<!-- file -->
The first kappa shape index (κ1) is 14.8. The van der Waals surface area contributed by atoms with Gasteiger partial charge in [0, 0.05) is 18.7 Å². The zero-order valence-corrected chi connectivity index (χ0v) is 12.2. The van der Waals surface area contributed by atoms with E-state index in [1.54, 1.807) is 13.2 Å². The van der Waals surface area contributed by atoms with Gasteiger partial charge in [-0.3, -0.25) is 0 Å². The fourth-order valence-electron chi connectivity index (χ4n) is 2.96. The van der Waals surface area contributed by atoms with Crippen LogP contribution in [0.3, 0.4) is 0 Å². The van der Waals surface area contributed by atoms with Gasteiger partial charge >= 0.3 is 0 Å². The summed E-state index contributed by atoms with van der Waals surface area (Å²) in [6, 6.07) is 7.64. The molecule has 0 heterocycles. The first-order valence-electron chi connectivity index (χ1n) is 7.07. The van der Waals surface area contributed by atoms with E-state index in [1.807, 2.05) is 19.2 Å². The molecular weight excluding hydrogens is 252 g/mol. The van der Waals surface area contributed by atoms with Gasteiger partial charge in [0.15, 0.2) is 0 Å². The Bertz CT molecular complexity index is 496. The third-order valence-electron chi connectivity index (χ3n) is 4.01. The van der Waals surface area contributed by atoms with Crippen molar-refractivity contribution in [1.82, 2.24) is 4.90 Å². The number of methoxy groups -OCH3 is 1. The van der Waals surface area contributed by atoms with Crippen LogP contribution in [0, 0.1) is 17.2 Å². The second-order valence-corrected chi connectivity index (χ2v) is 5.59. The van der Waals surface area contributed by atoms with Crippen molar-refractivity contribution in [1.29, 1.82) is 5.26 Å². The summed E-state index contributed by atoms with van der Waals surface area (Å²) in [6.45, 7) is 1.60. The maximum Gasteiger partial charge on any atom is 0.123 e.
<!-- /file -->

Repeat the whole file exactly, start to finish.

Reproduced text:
The first kappa shape index (κ1) is 14.8. The van der Waals surface area contributed by atoms with Gasteiger partial charge in [0, 0.05) is 18.7 Å². The zero-order valence-corrected chi connectivity index (χ0v) is 12.2. The van der Waals surface area contributed by atoms with E-state index in [1.54, 1.807) is 13.2 Å². The van der Waals surface area contributed by atoms with Gasteiger partial charge in [-0.3, -0.25) is 0 Å². The fourth-order valence-electron chi connectivity index (χ4n) is 2.96. The van der Waals surface area contributed by atoms with Crippen LogP contribution in [0.3, 0.4) is 0 Å². The van der Waals surface area contributed by atoms with Gasteiger partial charge >= 0.3 is 0 Å². The summed E-state index contributed by atoms with van der Waals surface area (Å²) in [6, 6.07) is 7.64. The molecule has 0 heterocycles. The first-order valence-electron chi connectivity index (χ1n) is 7.07. The van der Waals surface area contributed by atoms with E-state index in [1.807, 2.05) is 19.2 Å². The molecular weight excluding hydrogens is 252 g/mol. The van der Waals surface area contributed by atoms with Gasteiger partial charge in [0.15, 0.2) is 0 Å². The Bertz CT molecular complexity index is 496. The third-order valence-electron chi connectivity index (χ3n) is 4.01. The van der Waals surface area contributed by atoms with Crippen molar-refractivity contribution in [1.82, 2.24) is 4.90 Å². The number of methoxy groups -OCH3 is 1. The van der Waals surface area contributed by atoms with Crippen LogP contribution in [0, 0.1) is 17.2 Å². The second-order valence-corrected chi connectivity index (χ2v) is 5.59. The van der Waals surface area contributed by atoms with Crippen molar-refractivity contribution in [1.29, 1.82) is 5.26 Å². The summed E-state index contributed by atoms with van der Waals surface area (Å²) in [6.45, 7) is 1.60. The maximum Gasteiger partial charge on any atom is 0.123 e.